Objective: To assess the relationship between acculturation and clinical, socioeconomic-demographic, and behavioral/psychosocial features in Hispanic patients with systemic lupus erythematosus (SLE) from the LUMINA (Lupus in Minority Populations, Nature versus Nurture) cohort.
Methods: An empirically derived questionnaire was administered to 67 Mexican American SLE patients participating in a longitudinal study of outcome. This questionnaire inquired about place of birth, upbringing and length of stay in the United States, language (proficiency, usage, and preferences; English/bilingual versus Spanish), type of neighborhood, self-identity, and social interactions. Responses to this questionnaire and an informal interaction with a single bilingual, bicultural Mexican American research assistant were used to generate a score on a 10-cm anchored visual analog scale (VAS) (0 = no acculturation and 10 = maximum acculturation). The responses to the questionnaire were then quantified and scored by a physician who was unaware of the VAS. A composite score was then obtained utilizing 4 of the 6 components of the instrument. The VAS was found to have adequate sensitivity (91%), specificity (88%), and overall predictive value (89%) when the composite score was used as the validity criterion. Therefore, the VAS was used in all subsequent analyses; the median in this VAS separated patients into high and low acculturation groups. The relationship between acculturation and sociodemographic, behavioral/psychosocial (social support, abnormal illness-related behaviors, and helplessness) and clinical variables (disease duration, onset type, number of American College of Rheumatology criteria met, disease activity, and damage) at study entry was then explored.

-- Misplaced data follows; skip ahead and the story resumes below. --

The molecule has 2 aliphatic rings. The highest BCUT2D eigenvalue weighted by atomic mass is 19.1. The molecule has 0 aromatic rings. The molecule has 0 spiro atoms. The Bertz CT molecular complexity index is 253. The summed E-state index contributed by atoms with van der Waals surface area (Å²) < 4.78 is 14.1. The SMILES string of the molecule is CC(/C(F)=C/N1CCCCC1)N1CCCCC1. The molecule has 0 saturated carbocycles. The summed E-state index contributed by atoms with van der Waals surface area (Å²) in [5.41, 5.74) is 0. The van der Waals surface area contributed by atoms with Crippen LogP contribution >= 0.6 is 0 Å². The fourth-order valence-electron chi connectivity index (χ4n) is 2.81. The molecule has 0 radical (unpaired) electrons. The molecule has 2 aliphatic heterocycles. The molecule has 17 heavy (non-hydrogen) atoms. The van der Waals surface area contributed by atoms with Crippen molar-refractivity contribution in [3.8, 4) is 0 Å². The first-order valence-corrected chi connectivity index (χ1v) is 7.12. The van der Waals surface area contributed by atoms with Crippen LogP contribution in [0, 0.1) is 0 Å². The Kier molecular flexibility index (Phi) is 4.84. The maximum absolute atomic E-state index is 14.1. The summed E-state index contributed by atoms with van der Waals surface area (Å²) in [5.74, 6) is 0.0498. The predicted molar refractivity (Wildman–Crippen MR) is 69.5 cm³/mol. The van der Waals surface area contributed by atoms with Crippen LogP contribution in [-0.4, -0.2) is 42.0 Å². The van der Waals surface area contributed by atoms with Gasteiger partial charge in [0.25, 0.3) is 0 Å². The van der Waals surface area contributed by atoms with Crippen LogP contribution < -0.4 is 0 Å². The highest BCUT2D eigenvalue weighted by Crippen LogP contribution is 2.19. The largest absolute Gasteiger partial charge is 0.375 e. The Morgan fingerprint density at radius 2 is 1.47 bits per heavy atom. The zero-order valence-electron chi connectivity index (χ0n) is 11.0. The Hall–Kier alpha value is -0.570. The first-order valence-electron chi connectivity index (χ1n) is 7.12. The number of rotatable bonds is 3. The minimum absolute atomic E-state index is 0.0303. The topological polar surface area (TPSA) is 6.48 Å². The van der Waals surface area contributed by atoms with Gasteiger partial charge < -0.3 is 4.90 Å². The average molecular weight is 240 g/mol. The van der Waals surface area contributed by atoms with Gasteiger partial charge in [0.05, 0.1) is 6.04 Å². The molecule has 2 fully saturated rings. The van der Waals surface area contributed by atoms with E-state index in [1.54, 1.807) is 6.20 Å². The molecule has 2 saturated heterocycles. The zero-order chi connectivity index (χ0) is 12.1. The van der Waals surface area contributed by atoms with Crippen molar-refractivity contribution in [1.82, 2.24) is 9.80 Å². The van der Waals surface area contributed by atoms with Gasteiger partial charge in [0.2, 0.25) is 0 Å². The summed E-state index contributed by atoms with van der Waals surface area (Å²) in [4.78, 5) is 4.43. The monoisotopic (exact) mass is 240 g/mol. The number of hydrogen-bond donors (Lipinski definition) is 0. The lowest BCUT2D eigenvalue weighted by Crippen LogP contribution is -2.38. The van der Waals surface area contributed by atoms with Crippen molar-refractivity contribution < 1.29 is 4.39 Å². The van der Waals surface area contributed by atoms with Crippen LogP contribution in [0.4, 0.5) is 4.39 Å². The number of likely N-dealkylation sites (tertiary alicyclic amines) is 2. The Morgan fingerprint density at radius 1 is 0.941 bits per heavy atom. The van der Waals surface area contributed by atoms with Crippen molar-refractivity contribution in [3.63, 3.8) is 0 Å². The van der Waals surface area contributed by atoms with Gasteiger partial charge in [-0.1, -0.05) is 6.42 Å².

Results: Patients in the low acculturation group had fewer years of education, were less likely to have private health insurance, and had less social support as compared with those in the high acculturation group; they also exhibited less disease activity as determined by the overall physician and patient global assessments of the Systemic Lupus Activity Measure. Abnormal illness-related behaviors and helplessness were not increased in the low acculturation group.
Conclusions: Low levels of acculturation were associated with indicators of low socioeconomic status, but also with less disease activity at enrollment into LUMINA; they were, however, not associated with more abnormal illness-related behaviors or with helplessness, as measured in this study. The possible impact of acculturation and of its mediators in the course and outcome of SLE among Hispanic patients needs to be determined longitudinally.